To evaluate the aqueous photostability of ICG associated with PLGA-based nanoparticles, the change in absorbance of the ICG-containing nanoparticles in PBS (pH 7.4, I = 0.15 M) at 37 oC was monitored. The maximum absorbance of ICG at each time point relative to that at the beginning (Figure 2a) was obtained from the time-evolved absorption spectra, illustrated in Figure S2. While the normalized absorbance of free ICG decreased considerably over 7 days, only a slight change in absorbance was observed for ICG-containing nanoparticles. The promoted photostability was primarily ascribed to the protective effect of PLGA nanoparticles serving as the ICG dispersion matrices that prevented ICG from rapid self-aggregation and degradation in aqueous phase [30,31]. Distinct from a severe aggregation of ICG/DOX-loaded PNs upon 4-day incubation in PBS, the particle sizes of cargo-carrying NHTPNs and TPNs remained essentially unchanged over a time period of 7 days (Figure 2b). The results further demonstrate the effect of the surface elaboration with TPGS or NAcHis-TPGS on the colloidal stability of PLGA nanoparticles in aqueous phase.

 Figure 1 

(a) DLS particle size distribution profiles of nanoparticles in aqueous solution of pH 7.4. (b) TEM images of (i) pristine NHTPNs, (ii) ICG-loaded NHTPNs, (iii) DOX-loaded NHTPNs, (iv) ICG/DOX-loaded PNs, (v) ICG/DOX-loaded TPNs and (vi) ICG/DOX-loaded NHTPNs. Scale bars are 200 nm. (c) UV/Vis spectra of free ICG, ICG/DOX-loaded NHTPNs, TPNs and PNs in PBS.

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 Table 1 

DLS Data and Drug Loading Characterics of Cargo-Loaded Nanoparticles.

SampleDh (nm)PDIDOX Loading Efficiency (%)DOX Loading Content (wt %)ICG Loading Efficiency (%)ICG Loading Content (wt %)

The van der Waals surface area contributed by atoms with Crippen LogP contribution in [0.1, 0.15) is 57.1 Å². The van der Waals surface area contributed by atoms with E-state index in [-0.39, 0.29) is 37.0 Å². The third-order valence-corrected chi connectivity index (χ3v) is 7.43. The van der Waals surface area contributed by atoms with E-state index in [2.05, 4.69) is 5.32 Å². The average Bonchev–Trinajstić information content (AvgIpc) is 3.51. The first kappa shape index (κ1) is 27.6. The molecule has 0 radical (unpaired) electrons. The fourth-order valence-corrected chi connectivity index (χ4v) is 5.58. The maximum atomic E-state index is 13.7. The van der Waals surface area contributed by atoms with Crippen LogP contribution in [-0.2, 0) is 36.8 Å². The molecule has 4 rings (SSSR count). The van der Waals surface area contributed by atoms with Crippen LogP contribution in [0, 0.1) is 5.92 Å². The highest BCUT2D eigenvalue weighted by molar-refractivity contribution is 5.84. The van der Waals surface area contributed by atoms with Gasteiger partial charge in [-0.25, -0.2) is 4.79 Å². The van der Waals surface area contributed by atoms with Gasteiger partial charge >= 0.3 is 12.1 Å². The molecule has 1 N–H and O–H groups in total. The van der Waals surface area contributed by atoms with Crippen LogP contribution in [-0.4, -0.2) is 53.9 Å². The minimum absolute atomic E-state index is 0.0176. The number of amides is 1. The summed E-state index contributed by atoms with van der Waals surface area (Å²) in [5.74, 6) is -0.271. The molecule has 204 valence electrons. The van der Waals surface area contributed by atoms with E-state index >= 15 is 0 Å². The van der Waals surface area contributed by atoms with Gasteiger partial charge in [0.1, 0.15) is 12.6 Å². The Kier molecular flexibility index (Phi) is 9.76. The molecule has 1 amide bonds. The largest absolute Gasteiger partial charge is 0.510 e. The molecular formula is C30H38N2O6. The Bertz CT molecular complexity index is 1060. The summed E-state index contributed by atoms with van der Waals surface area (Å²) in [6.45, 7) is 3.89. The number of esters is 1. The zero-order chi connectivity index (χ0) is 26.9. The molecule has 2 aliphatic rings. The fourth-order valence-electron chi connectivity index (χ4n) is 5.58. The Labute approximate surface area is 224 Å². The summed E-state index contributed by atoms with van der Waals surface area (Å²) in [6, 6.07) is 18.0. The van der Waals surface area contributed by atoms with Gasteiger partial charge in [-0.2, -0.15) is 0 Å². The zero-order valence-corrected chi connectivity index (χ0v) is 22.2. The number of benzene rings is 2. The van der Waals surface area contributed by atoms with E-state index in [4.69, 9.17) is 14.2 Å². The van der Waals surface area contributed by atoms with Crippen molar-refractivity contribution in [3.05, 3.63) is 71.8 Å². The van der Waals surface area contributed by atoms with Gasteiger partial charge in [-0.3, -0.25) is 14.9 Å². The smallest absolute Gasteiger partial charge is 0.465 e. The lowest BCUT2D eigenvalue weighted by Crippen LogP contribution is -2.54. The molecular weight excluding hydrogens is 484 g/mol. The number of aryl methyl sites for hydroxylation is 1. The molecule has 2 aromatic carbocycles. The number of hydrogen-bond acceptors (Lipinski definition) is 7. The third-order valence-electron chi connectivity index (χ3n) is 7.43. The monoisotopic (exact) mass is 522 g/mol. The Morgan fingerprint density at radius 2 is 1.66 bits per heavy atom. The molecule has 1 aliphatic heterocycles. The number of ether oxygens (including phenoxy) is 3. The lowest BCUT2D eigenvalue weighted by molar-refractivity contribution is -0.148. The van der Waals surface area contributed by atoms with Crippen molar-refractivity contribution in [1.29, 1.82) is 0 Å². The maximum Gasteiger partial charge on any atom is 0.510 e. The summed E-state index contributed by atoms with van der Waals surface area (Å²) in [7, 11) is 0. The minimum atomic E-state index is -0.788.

ICG/DOX-loaded NHTPNs50.4 ± 2.00.11686.4 ± 3.27.5 ± 0.377.3 ± 1.76.7 ± 0.2
ICG/DOX-loaded TPNs48.1 ± 1.50.11287.3 ± 2.87.6 ± 0.176.2 ± 1.36.6 ± 0.2
ICG/DOX-loaded PNs65.1 ± 6.00.37774.2 ± 3.510.6 ± 0.259.1 ± 2.18.4 ± 0.3
ICG-loaded NHTPNs78.1 ± 3.20.102--70.5 ± 2.46.7 ± 0.3
DOX-loaded NHTPNs49.5 ± 1.20.08088.2 ± 2.88.4 ± 0.3--
Pristine NHTPNs50.2 ± 1.10.080----
 Figure 2 

(a) Normalized maximum absorbance of free ICG and various ICG-containing nanoparticles in PBS at 37 oC. (b) Time-evolved mean hydrodynamic diameters (Dh) of various cargo-loaded nanoparticles in PBS at 37 oC. (c) Temperature profiles and (d) thermal images of free ICG and ICG-containing nanoparticles (ICG concentration = 10 μM) in PBS with 808 nm NIR laser irradiation (1.0 W/cm2).

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The NIR-triggered hyperthermia capability of free ICG and ICG-loaded PLGA nanoparticles was examined by monitoring the temperature of the aqueous solution upon receiving laser irradiation at 808 nm. Upon NIR laser irradiation (power density of 1.0 W/cm2) for 120 s, the temperatures of ICG/DOX-carrying NHTPN and TPN solutions were appreciably raised compared with those of the ICG/DOX-loaded PN and free ICG solutions (Figure 2c and d), due largely to the red-shift in the absorption of ICG embedded within NHTPNs and TPNs that better matched the central wavelength (808 nm) of the diode laser used [32]. As expected, the level of temperature increase, a direct measure of NIR-triggered hyperthermia, increased with the concentrations of ICG-loaded NHTPNs and TPNs (Figure S3). The temperatures of all ICG-containing solutions declined gradually 3 min after irradiation due to photo-bleaching and thermal degradation of ICG [32, 33].